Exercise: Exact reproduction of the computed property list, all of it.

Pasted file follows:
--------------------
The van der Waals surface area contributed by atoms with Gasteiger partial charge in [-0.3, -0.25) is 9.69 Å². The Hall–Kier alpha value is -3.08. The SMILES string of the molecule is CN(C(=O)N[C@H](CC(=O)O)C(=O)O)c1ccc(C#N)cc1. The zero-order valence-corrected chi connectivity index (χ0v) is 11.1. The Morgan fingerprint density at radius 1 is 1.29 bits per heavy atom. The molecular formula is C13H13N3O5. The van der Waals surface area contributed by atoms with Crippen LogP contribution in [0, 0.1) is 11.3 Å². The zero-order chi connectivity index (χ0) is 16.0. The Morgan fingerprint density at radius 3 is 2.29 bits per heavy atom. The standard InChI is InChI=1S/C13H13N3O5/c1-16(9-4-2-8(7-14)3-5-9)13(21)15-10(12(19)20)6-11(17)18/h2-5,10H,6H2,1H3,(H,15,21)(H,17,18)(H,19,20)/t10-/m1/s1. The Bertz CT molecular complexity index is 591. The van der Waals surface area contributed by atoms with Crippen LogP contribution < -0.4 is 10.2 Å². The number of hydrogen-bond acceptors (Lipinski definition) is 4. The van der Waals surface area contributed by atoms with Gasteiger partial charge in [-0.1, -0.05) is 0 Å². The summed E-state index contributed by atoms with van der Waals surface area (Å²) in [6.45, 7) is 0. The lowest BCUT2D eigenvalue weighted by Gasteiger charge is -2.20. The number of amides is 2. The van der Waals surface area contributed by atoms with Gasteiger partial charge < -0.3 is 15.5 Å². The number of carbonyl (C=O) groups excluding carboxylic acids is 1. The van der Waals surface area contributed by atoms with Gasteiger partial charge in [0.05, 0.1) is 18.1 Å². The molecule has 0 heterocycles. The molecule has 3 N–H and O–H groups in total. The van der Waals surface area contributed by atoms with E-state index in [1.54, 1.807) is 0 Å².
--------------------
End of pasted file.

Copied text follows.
The van der Waals surface area contributed by atoms with Gasteiger partial charge in [-0.3, -0.25) is 9.69 Å². The Hall–Kier alpha value is -3.08. The SMILES string of the molecule is CN(C(=O)N[C@H](CC(=O)O)C(=O)O)c1ccc(C#N)cc1. The zero-order valence-corrected chi connectivity index (χ0v) is 11.1. The Morgan fingerprint density at radius 1 is 1.29 bits per heavy atom. The molecular formula is C13H13N3O5. The van der Waals surface area contributed by atoms with Crippen LogP contribution in [0, 0.1) is 11.3 Å². The zero-order chi connectivity index (χ0) is 16.0. The Morgan fingerprint density at radius 3 is 2.29 bits per heavy atom. The standard InChI is InChI=1S/C13H13N3O5/c1-16(9-4-2-8(7-14)3-5-9)13(21)15-10(12(19)20)6-11(17)18/h2-5,10H,6H2,1H3,(H,15,21)(H,17,18)(H,19,20)/t10-/m1/s1. The Bertz CT molecular complexity index is 591. The van der Waals surface area contributed by atoms with Crippen LogP contribution < -0.4 is 10.2 Å². The number of hydrogen-bond acceptors (Lipinski definition) is 4. The van der Waals surface area contributed by atoms with Gasteiger partial charge in [-0.1, -0.05) is 0 Å². The summed E-state index contributed by atoms with van der Waals surface area (Å²) in [6.45, 7) is 0. The lowest BCUT2D eigenvalue weighted by Gasteiger charge is -2.20. The number of amides is 2. The van der Waals surface area contributed by atoms with Gasteiger partial charge < -0.3 is 15.5 Å². The number of carbonyl (C=O) groups excluding carboxylic acids is 1. The van der Waals surface area contributed by atoms with Gasteiger partial charge in [0.05, 0.1) is 18.1 Å². The molecule has 0 heterocycles. The molecule has 3 N–H and O–H groups in total. The van der Waals surface area contributed by atoms with E-state index in [1.54, 1.807) is 0 Å².